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Sacramento County, California, Arrest Policies Project: A Process Evaluation

NCJ Number
Date Published
September 2000
16 pages
This report presents the findings and recommendations of a process evaluation of the Arrest Policies project in Sacramento County (California), which was funded under a Federal grant intended to encourage jurisdictions to implement mandatory or proarrest policies as an effective domestic-violence intervention that is part of a coordinated community response to domestic violence.
The focus of the Arrest Policies grant to Sacramento County was the establishment of a Domestic Violence Home Court to handle all preliminary non-evidentiary matters in domestic violence misdemeanor and felony cases. All other nondomestic-violence charges against a defendant in Home Court are assigned to this court. The prosecutor's special Domestic Violence Unit for felony cases was upgraded to permit the handling of misdemeanor cases and all domestic-violence felony cases. A third initiative under the Arrest Policies project was the funding of a special probation unit that would provide intensive supervision for the most serious domestic-violence probationers. The process evaluation of the project was based on a 3-day site visit in early June 2000 and follow-up telephone calls. The process objectives included the reinforcement of police involvement in domestic-violence cases by displaying prosecution and court responsiveness to arrest; the centralization of all preliminary matters in domestic-violence cases before a judge who has been trained in the dynamics of domestic violence; increased sensitivity to victim needs by criminal justice personnel; improved probation supervision for domestic-violence probationers; and the provision of crisis intervention services to victims in court. Performance objectives included reduced recidivism among first-time, low-level misdemeanor offenders and reduced sentencing variability. The evaluation concluded that both the prosecutor and probation offices in Sacramento County have significantly improved their respective officers' response to domestic violence. A strong foundation has been laid for a coordinated multiagency response to domestic violence in the county. More local resources for probation may be required, however, so as to ensure that recent gains are not lost.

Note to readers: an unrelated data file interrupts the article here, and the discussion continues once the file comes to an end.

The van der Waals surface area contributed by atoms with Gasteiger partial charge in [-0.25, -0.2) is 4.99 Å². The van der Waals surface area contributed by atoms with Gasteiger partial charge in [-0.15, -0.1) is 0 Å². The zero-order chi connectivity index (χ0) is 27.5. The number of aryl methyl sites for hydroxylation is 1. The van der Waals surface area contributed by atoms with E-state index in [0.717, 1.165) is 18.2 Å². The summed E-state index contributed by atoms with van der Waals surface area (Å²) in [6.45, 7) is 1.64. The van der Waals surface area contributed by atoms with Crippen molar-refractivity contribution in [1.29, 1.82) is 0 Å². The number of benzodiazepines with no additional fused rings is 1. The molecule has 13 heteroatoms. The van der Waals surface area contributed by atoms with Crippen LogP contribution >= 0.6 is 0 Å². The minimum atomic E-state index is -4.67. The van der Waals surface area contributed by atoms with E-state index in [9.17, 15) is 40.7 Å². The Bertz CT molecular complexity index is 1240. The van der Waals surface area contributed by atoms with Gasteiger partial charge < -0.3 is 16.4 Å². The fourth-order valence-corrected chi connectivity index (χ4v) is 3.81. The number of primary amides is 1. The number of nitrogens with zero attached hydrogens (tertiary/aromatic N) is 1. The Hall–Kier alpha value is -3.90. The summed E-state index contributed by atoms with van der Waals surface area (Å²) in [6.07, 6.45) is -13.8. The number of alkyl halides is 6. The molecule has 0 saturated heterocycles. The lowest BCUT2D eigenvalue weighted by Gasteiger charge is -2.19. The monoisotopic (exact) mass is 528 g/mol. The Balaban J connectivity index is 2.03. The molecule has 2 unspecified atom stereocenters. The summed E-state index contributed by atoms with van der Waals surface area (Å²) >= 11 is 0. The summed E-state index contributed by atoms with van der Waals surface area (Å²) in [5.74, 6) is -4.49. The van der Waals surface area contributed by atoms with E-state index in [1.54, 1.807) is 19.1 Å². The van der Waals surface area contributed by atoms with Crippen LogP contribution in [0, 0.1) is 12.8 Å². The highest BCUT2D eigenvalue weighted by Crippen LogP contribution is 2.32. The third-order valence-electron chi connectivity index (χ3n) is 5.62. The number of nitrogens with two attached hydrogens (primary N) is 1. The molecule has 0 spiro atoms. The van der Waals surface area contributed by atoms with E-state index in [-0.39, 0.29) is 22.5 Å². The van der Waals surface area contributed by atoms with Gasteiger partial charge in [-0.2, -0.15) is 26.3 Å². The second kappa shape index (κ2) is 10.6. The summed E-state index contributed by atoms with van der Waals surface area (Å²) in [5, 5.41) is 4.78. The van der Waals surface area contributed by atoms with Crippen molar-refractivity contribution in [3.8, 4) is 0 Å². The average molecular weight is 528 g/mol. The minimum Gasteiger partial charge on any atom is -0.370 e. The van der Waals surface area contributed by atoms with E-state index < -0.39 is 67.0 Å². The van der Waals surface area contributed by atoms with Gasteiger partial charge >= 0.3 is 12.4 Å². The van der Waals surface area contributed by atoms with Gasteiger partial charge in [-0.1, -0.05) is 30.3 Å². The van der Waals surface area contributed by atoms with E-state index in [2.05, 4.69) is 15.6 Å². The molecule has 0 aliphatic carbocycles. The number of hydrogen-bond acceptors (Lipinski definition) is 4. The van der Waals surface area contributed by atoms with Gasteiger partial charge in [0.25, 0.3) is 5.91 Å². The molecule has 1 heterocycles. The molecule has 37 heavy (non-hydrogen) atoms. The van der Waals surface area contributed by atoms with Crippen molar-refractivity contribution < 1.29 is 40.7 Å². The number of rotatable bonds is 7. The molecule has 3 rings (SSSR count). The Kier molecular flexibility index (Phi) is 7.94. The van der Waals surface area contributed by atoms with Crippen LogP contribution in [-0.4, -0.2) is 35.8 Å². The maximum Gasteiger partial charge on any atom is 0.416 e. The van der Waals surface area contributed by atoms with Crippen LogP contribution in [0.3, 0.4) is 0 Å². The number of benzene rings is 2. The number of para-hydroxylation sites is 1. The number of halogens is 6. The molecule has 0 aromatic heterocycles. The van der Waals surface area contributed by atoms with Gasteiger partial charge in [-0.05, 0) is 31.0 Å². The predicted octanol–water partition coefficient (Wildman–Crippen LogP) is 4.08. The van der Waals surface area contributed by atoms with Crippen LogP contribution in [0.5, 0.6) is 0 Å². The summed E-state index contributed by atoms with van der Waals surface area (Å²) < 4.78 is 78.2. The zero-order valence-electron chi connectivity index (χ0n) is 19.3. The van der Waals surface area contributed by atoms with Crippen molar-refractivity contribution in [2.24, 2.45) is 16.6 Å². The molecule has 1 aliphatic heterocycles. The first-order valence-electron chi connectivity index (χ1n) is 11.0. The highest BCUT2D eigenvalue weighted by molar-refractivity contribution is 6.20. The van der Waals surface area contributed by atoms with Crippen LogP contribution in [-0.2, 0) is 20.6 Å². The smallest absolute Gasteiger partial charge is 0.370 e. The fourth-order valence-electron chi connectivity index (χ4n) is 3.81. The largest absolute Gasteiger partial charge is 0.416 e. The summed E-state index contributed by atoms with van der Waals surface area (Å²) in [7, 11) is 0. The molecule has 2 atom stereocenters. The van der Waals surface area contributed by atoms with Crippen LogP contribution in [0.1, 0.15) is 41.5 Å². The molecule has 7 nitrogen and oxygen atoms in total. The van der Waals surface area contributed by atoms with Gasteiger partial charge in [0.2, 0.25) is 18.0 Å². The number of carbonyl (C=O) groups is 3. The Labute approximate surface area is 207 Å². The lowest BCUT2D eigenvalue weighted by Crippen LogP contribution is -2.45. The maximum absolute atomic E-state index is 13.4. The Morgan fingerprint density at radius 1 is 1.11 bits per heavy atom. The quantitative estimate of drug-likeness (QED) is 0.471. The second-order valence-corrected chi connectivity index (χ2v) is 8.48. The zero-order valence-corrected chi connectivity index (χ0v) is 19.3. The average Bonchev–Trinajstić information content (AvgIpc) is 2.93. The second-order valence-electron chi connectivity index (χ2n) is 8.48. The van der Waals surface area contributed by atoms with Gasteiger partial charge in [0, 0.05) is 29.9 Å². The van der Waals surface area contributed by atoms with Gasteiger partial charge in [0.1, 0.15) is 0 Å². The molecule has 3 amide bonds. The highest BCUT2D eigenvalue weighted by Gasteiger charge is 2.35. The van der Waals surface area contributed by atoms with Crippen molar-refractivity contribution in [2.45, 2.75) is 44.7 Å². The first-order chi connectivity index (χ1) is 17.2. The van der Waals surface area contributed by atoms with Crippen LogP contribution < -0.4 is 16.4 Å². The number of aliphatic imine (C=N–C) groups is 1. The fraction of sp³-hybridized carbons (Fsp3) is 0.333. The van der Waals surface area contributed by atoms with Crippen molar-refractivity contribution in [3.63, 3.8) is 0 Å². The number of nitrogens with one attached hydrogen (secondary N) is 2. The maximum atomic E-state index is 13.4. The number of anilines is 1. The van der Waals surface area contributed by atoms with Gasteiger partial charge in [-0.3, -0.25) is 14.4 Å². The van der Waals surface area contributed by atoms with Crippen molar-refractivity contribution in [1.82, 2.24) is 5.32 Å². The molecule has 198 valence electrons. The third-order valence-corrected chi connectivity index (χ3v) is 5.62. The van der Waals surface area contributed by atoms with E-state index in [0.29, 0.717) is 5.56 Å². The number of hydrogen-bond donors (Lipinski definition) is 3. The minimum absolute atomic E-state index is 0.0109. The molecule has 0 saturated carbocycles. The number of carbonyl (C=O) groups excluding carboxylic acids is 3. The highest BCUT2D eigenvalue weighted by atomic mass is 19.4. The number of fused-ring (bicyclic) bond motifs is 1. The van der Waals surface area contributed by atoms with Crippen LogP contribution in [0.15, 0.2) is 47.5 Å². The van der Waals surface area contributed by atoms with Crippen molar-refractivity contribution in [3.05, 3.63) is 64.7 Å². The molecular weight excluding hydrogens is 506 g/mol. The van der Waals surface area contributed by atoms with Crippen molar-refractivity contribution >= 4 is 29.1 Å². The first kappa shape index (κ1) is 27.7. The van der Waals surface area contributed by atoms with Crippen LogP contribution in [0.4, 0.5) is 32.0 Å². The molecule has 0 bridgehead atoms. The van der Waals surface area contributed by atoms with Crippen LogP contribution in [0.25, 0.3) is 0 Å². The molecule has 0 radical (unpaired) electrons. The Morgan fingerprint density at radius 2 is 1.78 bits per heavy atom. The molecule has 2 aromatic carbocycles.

Date Published: September 1, 2000